Silent Night Walker
Jamaica Plain, Massachusetts
June 22, 1888
"Jamaica Plain has had numerous haunted houses and fabled rendezvous of spooks, but none heretofore have assumed such reality as the white object that has for the past few days been the terror of women, and a mystery to the men residing on Lamartine and Green streets.
As is usual with spooks, it appears only a night, generally very early in the morning, but is a ladylike ghost. It is not up to the pranks of conventional spirits, but appears always with dignity, walking noiselessly up the street. This midnight patroller evidently prepares to retire, for she appears in night robes, her head being encased in a fringed nightcap. The brick sidewalks and cobblestones also evidently tire her tender feet, for one Lamartine street resident coming home early in the morning found her seated on his stone wall, panting as if from a hard run.
This ghost made her debut in the vicinity of Lamartine street a little less than a week ago. The driver for the Riverdale milk farm was distributing his cans of milk one morning to the patrons on Lamartine street, when he was terrified and astonished at beholding a white object emerge from the shade of the trees on the right hand side of the street. The figure moved softly up the sidewalk. The milkman jumped into the wagon and started in the pursuit of the figure. The ghost started on the run, and so did the milkman's horse; but the heavy milk [truck], with its load of cans, was nowhere alongside of the spook, who was moving in an easy swinging trot. She turned up Green on to Elm street, and when opposite to the Congregational church, the milkman's eyes protruded from his head as she daintily gathered up her skirts and disappeared.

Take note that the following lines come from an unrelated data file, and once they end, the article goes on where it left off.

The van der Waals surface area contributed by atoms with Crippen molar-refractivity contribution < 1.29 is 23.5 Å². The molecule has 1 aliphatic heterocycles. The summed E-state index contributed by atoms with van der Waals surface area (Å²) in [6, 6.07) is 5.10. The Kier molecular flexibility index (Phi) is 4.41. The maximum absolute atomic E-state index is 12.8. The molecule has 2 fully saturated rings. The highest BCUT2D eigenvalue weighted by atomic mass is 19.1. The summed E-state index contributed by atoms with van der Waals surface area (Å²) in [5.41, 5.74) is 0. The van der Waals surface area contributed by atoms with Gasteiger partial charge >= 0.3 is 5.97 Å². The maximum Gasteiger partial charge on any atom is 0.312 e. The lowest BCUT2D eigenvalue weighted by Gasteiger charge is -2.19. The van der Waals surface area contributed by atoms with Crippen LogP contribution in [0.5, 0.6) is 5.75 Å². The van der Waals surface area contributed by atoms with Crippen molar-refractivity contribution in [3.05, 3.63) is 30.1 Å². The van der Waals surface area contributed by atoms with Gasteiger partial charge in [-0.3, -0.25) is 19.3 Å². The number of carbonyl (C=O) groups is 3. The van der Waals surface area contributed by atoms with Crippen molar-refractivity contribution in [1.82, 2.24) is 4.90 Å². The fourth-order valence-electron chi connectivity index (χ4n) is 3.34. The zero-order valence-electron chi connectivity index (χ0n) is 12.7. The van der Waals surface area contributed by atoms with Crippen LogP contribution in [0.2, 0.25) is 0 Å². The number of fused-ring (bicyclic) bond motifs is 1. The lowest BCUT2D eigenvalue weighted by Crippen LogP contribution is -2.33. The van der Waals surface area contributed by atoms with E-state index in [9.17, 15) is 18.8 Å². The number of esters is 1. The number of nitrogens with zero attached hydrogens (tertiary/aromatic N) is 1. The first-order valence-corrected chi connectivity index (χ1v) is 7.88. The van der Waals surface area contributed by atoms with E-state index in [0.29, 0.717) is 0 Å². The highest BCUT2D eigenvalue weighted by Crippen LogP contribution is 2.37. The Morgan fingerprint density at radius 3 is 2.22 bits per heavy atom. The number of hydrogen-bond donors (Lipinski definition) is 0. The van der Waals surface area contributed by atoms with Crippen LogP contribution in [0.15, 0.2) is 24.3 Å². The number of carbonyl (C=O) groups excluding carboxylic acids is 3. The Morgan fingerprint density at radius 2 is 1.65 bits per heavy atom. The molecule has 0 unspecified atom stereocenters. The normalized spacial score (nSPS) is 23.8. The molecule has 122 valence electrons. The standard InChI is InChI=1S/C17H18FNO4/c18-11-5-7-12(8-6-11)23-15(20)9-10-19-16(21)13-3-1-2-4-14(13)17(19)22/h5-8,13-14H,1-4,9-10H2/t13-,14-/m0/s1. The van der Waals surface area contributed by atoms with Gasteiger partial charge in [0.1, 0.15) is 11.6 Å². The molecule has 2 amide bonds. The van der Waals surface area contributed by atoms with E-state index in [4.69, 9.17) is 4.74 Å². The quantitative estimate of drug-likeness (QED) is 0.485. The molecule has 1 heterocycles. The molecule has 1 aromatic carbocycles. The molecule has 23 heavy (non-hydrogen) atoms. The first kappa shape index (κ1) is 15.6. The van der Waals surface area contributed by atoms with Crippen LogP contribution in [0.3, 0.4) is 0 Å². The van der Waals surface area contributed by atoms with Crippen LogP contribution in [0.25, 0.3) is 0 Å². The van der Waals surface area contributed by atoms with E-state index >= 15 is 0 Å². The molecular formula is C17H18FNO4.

Several residents on Lamartine street have seen her go up the street towards Green, and some have noticed her returning, but were she went no one knows. She usually was seen at about 1 or 2 o'clock in the morning. Early one morning Frank Mahn, the musician, was returning to his home on Lamartine street when he observed this spook calmly seated on his stone wall. John Folen, the mason, also met her one night on Lamartine street.
Officers Moulton and Driscoll of station 13 were a few nights since walking along the street when they observed this figure seated on a door step. The officers, and even as they looked the apparition arose and glided noiselessly through the door, which she apparently opened. Last night Patrolman Braissure, with a delegation of residents, walked about and watched Lamartine street from midnight until 3 o'clock in the morning, but she did not appear.
An insane woman on Clark place, who leaves the house during the night, is thought to be the spook that so completely mystified and terrorized the neighborhood."